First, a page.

A number of paradoxes have been attributed to Zeno. One of them is the Paradox of the Runner: in order for a runner to get to the finish line, she needs to cross the first half of the track. Once she's done that, she needs to cross half the distance from the halfway mark to the finish line. Once she's done that, she needs to cross half the distance from that point to the finish line; etc. It seems that there are infinitely many finite intervals that she needs to traverse before she makes it to the finish line. But it's impossible to accomplish in a finite amount of time infinitely many tasks, each of which takes a finite amount of time. Therefore, the racer cannot make it to the finish line.

It's common to hear that the solution is to appreciate that the sum of infinitely many finite quantities can be finite. Mathematicians have taught us, we're told, that the infinite sum:

1/2 + 1/4 + 1/8 + 1/16 + ...

actually sums to 1. So, if we view the racer as traversing the first half of the racetrack in half a minute, the next quarter of it in 15 seconds, etc., then we can see that she'll reach the finish line in exactly one minute. This result actually requires the subtleties of the calculus, a branch of mathematics that was placed on a firm footing only in the 19th Century. So it's no shame on Zeno if he didn't appreciate this solution.

Is that the end of the matter? Perhaps it is unless there remain disputes about the mathematical result. How could there be such disputes in mathematics!? Does anyone actually think that this infinite sum doesn't sum to 1? No. It's rather that not all mathematicians and philosophers would agree on how to understand the claim that this infinite sum sums to 1. When the claim is spelled out, it involves quantification over infinite totalities. And there has been substantial and difficult disagreement about how precisely to understand such quantification. For a bit more discussion, see Question 139.

A number of paradoxes have been attributed to Zeno. One of them is the

Paradox of the Runner: in order for a runner to get to the finish line, she needs to cross the first half of the track. Once she's done that, she needs to cross half the distance from the halfway mark to the finish line. Once she's done that, she needs to cross half the distance fromthat pointto the finish line; etc. It seems that there are infinitely many finite intervals that she needs to traverse before she makes it to the finish line. But it's impossible to accomplish in a finite amount of time infinitely many tasks, each of which takes a finite amount of time. Therefore, the racer cannot make it to the finish line.It's common to hear that the solution is to appreciate that the sum of infinitely many finite quantities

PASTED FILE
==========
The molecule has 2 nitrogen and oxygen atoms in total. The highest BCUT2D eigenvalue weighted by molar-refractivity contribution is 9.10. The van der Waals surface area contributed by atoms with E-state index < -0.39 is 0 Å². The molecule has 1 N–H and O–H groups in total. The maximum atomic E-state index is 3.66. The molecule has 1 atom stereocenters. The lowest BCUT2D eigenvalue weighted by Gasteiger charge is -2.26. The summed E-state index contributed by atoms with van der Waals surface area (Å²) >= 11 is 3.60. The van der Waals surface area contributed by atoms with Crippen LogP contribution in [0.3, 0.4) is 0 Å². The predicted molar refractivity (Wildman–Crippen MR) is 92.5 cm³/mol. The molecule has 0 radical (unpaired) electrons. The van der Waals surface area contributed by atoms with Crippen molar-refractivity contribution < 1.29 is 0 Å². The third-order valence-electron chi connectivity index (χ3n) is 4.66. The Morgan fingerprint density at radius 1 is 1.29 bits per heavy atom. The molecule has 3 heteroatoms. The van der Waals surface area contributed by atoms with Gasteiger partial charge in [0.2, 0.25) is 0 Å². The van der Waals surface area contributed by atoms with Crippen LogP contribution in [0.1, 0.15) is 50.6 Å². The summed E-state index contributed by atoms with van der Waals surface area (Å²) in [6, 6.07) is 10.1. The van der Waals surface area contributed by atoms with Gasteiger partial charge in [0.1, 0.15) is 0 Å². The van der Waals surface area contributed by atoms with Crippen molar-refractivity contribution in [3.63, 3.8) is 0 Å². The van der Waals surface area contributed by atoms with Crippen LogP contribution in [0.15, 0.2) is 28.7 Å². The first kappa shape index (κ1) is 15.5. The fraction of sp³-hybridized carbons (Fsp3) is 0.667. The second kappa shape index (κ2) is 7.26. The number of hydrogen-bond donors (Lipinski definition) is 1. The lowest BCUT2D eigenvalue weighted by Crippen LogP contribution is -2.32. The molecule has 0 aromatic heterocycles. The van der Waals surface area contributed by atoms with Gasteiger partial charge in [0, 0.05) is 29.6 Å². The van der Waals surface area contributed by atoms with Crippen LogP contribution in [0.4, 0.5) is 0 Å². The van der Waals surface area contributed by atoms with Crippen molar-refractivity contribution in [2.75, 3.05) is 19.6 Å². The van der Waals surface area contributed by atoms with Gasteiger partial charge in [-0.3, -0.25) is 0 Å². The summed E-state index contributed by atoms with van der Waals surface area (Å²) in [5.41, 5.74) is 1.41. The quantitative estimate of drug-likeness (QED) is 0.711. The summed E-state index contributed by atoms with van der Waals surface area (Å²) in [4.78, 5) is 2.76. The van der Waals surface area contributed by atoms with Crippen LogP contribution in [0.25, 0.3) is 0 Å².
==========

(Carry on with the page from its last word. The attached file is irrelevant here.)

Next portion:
canbe finite. Mathematicians have taught us, we're told, that the infinite sum:1/2 + 1/4 + 1/8 + 1/16 + ...

actually sums to 1. So, if we view the racer as traversing the first half of the racetrack in half a minute, the next quarter of it in 15 seconds, etc., then we can see that she'll reach the finish line in exactly one minute. This result actually requires the subtleties of the calculus, a branch of mathematics that was placed on a firm footing only in the 19th Century. So it's no shame on Zeno if he didn't appreciate this solution.

Is that the end of the matter? Perhaps it is

unlessthere remain disputes about the mathematical result. How could there be such disputes in mathematics!? Does anyone actually think that this infinite sumdoesn'tsum to 1? No. It's rather that not all mathematicians and philosophers would agree onhow to understandthe claim that this infinite sum sums to 1. When the claim is spelled out, it involves quantification over infinite totalities. And there has been substantial and difficult disagreement about how precisely to understand such quantification. For a bit more discussion, see Question 139.